Russian arms trader: Syria shipments will continue

MOSCOW (AP) - Russia will continue supplying weapons to Syrian President Bashar Assad's government despite the country's escalating civil war, the head of Russia's state arms trader said Wednesday.

Anatoly Isaikin, the director of Rosoboronexport, said that Russia sees no need to stop arms trade with Syria as it isn't prohibited by the United Nations. He dismissed Western criticism of Russian arms sales to Mr Assad's regime, saying that his company has only delivered defensive weapons.

"In the absence of sanctions, we are continuing to fulfill our contract obligations," Mr Isaikin said at a news conference. "But these aren't offensive weapons. We are mostly shipping air defense systems and repair equipment intended for various branches of the military."

Moscow has been the main protector of Mr Assad's beleaguered regime, joining with China at the U.N. Security Council to block attempts to impose sanctions over his crackdown on a 23-month-old uprising in which more than 60,000 have died.

For more than four decades, Syria has been Moscow's top ally in the region and has received billions of dollars' worth of missiles, combat jets, tanks, artillery and other military gear. It's the last Kremlin ally in the Middle East and hosts the only naval base Russia has outside the former Soviet Union.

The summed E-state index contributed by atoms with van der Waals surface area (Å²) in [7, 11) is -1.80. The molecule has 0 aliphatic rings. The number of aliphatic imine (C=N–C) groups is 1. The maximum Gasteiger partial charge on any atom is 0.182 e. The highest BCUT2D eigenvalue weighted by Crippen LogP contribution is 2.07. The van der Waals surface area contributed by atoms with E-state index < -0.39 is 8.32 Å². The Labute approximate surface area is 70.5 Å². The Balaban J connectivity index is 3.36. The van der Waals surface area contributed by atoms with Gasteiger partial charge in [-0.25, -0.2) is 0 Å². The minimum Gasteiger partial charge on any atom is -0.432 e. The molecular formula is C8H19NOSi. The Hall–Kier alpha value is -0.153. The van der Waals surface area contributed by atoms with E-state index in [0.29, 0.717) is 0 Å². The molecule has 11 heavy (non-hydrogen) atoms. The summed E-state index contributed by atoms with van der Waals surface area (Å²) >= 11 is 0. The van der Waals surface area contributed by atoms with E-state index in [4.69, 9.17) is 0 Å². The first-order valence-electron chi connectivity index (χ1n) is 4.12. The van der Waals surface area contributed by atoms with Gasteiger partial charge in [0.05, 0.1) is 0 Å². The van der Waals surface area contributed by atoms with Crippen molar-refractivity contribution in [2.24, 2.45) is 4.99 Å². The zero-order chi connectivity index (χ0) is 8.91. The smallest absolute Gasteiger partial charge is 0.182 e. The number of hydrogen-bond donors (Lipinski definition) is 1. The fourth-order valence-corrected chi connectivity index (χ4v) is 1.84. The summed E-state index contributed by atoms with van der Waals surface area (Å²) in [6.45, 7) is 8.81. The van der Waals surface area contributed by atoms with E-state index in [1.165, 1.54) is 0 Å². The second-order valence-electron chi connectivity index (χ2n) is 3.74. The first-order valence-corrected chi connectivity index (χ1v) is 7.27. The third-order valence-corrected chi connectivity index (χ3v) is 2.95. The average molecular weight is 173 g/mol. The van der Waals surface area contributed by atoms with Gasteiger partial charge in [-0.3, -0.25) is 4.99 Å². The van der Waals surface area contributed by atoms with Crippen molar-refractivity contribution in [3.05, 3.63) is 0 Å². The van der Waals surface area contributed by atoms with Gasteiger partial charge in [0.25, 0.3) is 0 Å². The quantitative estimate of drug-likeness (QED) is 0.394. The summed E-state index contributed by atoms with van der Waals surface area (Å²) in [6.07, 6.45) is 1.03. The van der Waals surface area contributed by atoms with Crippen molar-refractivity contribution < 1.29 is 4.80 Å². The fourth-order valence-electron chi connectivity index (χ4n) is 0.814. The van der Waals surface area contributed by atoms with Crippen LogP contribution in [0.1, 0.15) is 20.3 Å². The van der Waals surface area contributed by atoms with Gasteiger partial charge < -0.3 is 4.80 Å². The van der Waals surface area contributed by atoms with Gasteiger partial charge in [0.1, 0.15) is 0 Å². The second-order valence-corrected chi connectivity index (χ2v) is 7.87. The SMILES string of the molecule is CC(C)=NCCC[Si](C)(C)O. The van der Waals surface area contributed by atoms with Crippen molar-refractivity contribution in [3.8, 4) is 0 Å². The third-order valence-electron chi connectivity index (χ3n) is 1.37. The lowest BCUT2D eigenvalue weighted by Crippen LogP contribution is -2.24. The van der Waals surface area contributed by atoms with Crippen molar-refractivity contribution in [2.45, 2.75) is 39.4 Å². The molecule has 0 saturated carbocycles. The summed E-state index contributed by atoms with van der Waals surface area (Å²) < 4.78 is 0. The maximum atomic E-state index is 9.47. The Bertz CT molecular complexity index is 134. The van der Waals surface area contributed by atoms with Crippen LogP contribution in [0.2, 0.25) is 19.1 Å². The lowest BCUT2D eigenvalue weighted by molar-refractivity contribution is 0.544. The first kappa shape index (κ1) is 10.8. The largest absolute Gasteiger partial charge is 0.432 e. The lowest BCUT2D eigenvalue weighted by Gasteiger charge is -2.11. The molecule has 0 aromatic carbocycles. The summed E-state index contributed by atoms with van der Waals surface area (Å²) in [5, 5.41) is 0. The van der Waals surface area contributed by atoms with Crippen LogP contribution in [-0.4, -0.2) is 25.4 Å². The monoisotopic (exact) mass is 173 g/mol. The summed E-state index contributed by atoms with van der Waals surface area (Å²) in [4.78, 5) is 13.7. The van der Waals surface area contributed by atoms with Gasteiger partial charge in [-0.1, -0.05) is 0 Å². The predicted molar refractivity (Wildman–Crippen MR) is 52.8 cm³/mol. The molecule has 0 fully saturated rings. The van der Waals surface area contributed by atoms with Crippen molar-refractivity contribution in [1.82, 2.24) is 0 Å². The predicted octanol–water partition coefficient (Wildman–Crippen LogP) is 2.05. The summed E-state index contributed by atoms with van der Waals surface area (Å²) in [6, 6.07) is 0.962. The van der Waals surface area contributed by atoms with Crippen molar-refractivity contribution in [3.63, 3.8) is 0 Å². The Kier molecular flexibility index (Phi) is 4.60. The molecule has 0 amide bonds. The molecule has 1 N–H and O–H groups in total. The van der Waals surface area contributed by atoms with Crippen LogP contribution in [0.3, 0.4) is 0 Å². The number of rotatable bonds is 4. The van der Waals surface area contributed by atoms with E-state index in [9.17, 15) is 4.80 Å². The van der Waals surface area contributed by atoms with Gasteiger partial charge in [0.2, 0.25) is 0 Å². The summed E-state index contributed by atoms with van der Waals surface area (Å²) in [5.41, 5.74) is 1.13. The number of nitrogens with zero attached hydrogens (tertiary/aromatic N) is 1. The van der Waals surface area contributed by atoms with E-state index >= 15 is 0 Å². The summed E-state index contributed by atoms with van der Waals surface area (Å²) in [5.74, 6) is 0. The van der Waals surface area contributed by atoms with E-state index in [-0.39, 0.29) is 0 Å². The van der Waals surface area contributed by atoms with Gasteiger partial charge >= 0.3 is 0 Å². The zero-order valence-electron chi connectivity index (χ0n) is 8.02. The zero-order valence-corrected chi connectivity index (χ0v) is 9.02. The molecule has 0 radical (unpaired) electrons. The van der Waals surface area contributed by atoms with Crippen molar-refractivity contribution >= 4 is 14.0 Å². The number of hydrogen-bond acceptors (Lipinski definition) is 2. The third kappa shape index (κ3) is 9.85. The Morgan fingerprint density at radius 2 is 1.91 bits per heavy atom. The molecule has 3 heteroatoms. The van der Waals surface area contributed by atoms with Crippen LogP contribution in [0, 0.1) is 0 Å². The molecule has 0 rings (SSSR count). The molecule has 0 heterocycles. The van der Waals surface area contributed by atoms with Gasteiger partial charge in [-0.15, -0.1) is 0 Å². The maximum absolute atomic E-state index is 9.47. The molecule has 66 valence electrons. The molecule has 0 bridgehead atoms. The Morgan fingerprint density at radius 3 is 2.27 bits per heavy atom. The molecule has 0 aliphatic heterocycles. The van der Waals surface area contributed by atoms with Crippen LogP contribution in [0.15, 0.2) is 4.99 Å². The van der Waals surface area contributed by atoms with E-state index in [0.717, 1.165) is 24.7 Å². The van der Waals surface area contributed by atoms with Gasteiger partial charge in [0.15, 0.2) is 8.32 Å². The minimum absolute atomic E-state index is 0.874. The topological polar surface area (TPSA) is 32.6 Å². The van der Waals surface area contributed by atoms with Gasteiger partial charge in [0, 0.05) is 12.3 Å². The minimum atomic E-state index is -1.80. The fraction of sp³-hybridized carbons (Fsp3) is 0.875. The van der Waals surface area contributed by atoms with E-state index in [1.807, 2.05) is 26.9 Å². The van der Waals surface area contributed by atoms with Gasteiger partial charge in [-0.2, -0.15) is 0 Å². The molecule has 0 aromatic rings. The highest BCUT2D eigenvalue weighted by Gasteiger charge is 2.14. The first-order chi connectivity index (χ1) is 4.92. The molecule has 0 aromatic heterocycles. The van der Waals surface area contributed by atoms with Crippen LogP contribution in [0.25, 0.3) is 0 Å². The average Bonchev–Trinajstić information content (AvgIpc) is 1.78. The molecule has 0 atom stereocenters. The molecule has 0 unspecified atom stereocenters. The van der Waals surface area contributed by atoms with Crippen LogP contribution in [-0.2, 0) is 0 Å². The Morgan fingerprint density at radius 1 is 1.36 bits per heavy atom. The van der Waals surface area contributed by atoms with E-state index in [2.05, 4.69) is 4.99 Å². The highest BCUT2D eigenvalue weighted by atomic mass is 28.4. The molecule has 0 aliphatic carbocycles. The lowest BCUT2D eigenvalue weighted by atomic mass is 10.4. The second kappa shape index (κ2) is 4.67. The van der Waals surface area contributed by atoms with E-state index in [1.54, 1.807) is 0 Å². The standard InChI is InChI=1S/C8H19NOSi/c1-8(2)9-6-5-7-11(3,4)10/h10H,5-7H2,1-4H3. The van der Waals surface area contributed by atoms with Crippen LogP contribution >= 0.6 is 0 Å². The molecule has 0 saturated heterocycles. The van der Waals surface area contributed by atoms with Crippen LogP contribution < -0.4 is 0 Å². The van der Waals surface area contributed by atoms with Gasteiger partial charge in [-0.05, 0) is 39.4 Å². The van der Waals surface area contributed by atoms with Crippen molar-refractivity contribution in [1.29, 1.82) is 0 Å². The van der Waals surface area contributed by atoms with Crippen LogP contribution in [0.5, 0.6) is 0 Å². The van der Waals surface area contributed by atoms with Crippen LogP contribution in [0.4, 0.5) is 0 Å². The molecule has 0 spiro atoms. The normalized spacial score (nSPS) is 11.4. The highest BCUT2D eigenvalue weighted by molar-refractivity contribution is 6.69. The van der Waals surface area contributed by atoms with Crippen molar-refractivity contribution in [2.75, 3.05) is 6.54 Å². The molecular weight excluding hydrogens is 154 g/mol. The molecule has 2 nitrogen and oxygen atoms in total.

As the rebel offensive against Mr Assad has intensified, the Kremlin has sought to distance itself from Mr Assad, signaling that it is resigned to him eventually losing power. But Moscow has continued to oppose sanctions against Damascus and warned that the fall of Mr Assad's regime could plunge Syria even deeper into violence and also encourage the rise of extremist groups across the region.

Alexei Pushkov, the Kremlin-connected head of foreign affairs committee in the lower house of the Russian parliament, said Wednesday that Mr Assad's downfall would create a "second Afghanistan" and reaffirmed that Russia would continue to reject the calls for the Syrian ruler's resignation as a precondition for peace talks.

Russia has bristled at Western demands to stop providing Mr Assad with arms, arguing that its weapons trade with Damascus doesn't contradict international law. In June, a Russian-operated ship carrying helicopter gunships and air defense missiles was forced to turn back to Russia after its British insurer canceled coverage for the vessel.

Russia said the vessel was carrying three refurbished helicopters belonging to Syria, and criticized Britain for forcing the ship to turn back, saying that it wouldn't abide by European sanctions against the Assad regime.

The helicopters were repaired and sent back to Syria by a different Russian firm, and Mr Isaikin insisted that his company hasn't shipped any combat planes or helicopters to Syria. He said more deliveries will be conducted under existing contracts, but refused to give specifics.